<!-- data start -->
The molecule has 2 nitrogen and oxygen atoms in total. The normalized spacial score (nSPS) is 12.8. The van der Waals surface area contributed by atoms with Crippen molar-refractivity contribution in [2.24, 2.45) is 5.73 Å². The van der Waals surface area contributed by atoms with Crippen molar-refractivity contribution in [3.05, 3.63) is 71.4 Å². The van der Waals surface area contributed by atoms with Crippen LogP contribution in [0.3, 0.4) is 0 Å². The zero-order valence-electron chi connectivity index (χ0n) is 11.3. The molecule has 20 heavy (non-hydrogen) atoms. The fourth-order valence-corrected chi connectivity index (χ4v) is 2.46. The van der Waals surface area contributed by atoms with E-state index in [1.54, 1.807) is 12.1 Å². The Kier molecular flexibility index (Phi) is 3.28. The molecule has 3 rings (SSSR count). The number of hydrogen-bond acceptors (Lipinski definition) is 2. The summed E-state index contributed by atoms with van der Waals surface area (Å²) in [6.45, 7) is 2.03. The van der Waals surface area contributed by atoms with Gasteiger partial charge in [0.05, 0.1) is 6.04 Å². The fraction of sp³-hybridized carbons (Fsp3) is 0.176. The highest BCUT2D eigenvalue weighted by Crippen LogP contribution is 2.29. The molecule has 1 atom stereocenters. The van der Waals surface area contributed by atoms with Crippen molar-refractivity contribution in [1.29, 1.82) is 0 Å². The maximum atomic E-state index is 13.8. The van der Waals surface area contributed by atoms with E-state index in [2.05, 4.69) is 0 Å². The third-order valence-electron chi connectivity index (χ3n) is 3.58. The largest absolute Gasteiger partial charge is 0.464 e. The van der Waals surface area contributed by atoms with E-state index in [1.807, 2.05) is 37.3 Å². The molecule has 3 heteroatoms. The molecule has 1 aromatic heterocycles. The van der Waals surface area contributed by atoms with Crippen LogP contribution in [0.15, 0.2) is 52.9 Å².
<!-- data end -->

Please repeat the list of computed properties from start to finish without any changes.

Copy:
The molecule has 2 nitrogen and oxygen atoms in total. The normalized spacial score (nSPS) is 12.8. The van der Waals surface area contributed by atoms with Crippen molar-refractivity contribution in [2.24, 2.45) is 5.73 Å². The van der Waals surface area contributed by atoms with Crippen molar-refractivity contribution in [3.05, 3.63) is 71.4 Å². The van der Waals surface area contributed by atoms with Crippen LogP contribution in [0.3, 0.4) is 0 Å². The zero-order valence-electron chi connectivity index (χ0n) is 11.3. The molecule has 20 heavy (non-hydrogen) atoms. The fourth-order valence-corrected chi connectivity index (χ4v) is 2.46. The van der Waals surface area contributed by atoms with E-state index in [1.54, 1.807) is 12.1 Å². The Kier molecular flexibility index (Phi) is 3.28. The molecule has 3 rings (SSSR count). The number of hydrogen-bond acceptors (Lipinski definition) is 2. The summed E-state index contributed by atoms with van der Waals surface area (Å²) in [6.45, 7) is 2.03. The van der Waals surface area contributed by atoms with Gasteiger partial charge in [0.05, 0.1) is 6.04 Å². The fraction of sp³-hybridized carbons (Fsp3) is 0.176. The highest BCUT2D eigenvalue weighted by Crippen LogP contribution is 2.29. The molecule has 1 atom stereocenters. The van der Waals surface area contributed by atoms with Crippen molar-refractivity contribution in [1.29, 1.82) is 0 Å². The maximum atomic E-state index is 13.8. The van der Waals surface area contributed by atoms with E-state index in [2.05, 4.69) is 0 Å². The third-order valence-electron chi connectivity index (χ3n) is 3.58. The largest absolute Gasteiger partial charge is 0.464 e. The van der Waals surface area contributed by atoms with E-state index in [1.807, 2.05) is 37.3 Å². The molecule has 3 heteroatoms. The molecule has 1 aromatic heterocycles. The van der Waals surface area contributed by atoms with Crippen LogP contribution in [0.15, 0.2) is 52.9 Å².